Lindsay Mackenzie, Associated Press
TUNIS, Tunisia — Western security officials worry crucial intelligence on terror groups in North Africa will dry up as repressive — but effective — security services are dismantled or reorganized following the Arab revolts.
Those concerns, expressed by European and Israeli intelligence officers in interviews with The Associated Press, add urgency to reports of foreign fighters with suspected al-Qaida crossing into Tunisia.
Extremist groups such as al-Qaida in the Islamic Maghreb (AQIM) are not believed to have played a big role in the uprisings in Tunisia, Egypt and Libya. But concerns are mounting they will exploit the instability caused by the sudden collapse of autocratic regimes that clamped down hard on terrorism and cooperated with the West.
"The intelligence coming from our partners in North Africa has been very important over the years," one European security official told AP.
"Although the agencies were seen as being particularly brutal, they were often very effective," he said. "I think it's too soon to say what will happen in North Africa, but it's fair to say that we're concerned further instability could affect intelligence exchanges."
Another intelligence official from a different European country said there already is a noticeable drop in the flow of intelligence from North Africa. "It's already happening," he said, calling it a bigger concern for Europe than the risk of reprisals by Islamist extremists for the killing of Osama bin Laden.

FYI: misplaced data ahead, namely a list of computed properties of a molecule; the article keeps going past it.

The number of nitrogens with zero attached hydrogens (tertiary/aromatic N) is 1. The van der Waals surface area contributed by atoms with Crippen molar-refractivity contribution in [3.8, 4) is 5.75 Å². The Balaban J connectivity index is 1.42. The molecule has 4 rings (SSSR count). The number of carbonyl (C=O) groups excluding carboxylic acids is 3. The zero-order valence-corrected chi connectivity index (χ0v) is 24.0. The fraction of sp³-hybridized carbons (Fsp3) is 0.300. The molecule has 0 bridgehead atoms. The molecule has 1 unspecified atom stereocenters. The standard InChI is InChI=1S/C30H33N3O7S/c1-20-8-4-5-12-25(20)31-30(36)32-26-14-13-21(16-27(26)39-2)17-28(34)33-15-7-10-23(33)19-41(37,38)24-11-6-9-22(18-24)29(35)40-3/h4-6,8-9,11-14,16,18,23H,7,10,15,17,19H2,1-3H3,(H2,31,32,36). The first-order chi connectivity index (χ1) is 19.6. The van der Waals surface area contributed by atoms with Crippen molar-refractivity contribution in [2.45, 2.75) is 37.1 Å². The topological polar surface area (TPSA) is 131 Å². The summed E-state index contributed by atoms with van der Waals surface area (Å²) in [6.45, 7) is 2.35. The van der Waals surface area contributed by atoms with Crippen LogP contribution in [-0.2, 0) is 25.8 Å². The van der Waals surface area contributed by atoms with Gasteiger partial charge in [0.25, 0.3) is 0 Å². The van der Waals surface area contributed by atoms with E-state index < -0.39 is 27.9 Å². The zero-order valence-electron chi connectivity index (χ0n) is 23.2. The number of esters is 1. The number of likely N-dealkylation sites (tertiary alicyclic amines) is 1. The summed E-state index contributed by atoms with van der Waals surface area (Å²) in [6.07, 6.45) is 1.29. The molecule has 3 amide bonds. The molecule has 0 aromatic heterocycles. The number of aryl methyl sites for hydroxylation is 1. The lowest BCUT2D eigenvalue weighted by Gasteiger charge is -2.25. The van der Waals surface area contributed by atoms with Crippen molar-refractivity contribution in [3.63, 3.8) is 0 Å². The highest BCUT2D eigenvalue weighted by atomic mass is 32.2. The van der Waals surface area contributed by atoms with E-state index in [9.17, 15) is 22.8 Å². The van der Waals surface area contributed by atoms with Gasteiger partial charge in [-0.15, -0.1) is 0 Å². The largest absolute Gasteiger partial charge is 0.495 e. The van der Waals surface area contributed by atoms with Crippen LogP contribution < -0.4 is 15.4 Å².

The officials spoke on condition of anonymity because of the sensitivity of the matter.
While Pakistan, Afghanistan and Yemen are considered priority countries in the fight against al-Qaida, North Africa has been a staging ground for various terror groups affiliated with, or inspired by, al-Qaida leaders.
In a message recorded shortly before his death and released online Wednesday, bin Laden praised the protest movements in Tunisia and Egypt and predicted that revolutions would spread across the region. Bin Laden and his followers saw many Middle East governments as corrupt and hoped their collapse would lead to rule based on their austere interpretation of Islamic law.
North Africa has featured in several major terror plots in Europe, including the 2003 ricin plot in Britain in which a suspected al-Qaida operative from Algeria was convicted for trying to spread the deadly poison. Moroccans or people of Moroccan origin made up most of the 29 people tried for the 2004 Madrid train bombings that killed 191 people in Europe's deadliest Islamist terror attack.
One-third of terror suspects arrested in the European Union in 2010 were of North African origin, according to Europol, the EU's police agency.
French authorities have long trumpeted strong counterterrorism cooperation with Algeria, which suffered a bloody Islamic insurgency that peaked in the 1990s. Relatively small anti-government protests have erupted in Algeria in recent months, but nothing on the scale of that in Egypt, Tunisia and Libya.
Still, Europol's latest terror assessment in April said "the instability of state security forces may weaken the ability of states such as Algeria to effectively tackle a group such as AQIM." Such groups "may be able to take advantage of the temporary reduction of state control for terrorist purposes," Europol said.
Those concerns were underscored by the recent influx of foreign fighters near the Tunisian-Algerian border. A Tunisian colonel was killed Wednesday in a clash with an armed group of Libyans, Algerians and Tunisians, local Tunisian officials said. The group's identity wasn't immediately known.
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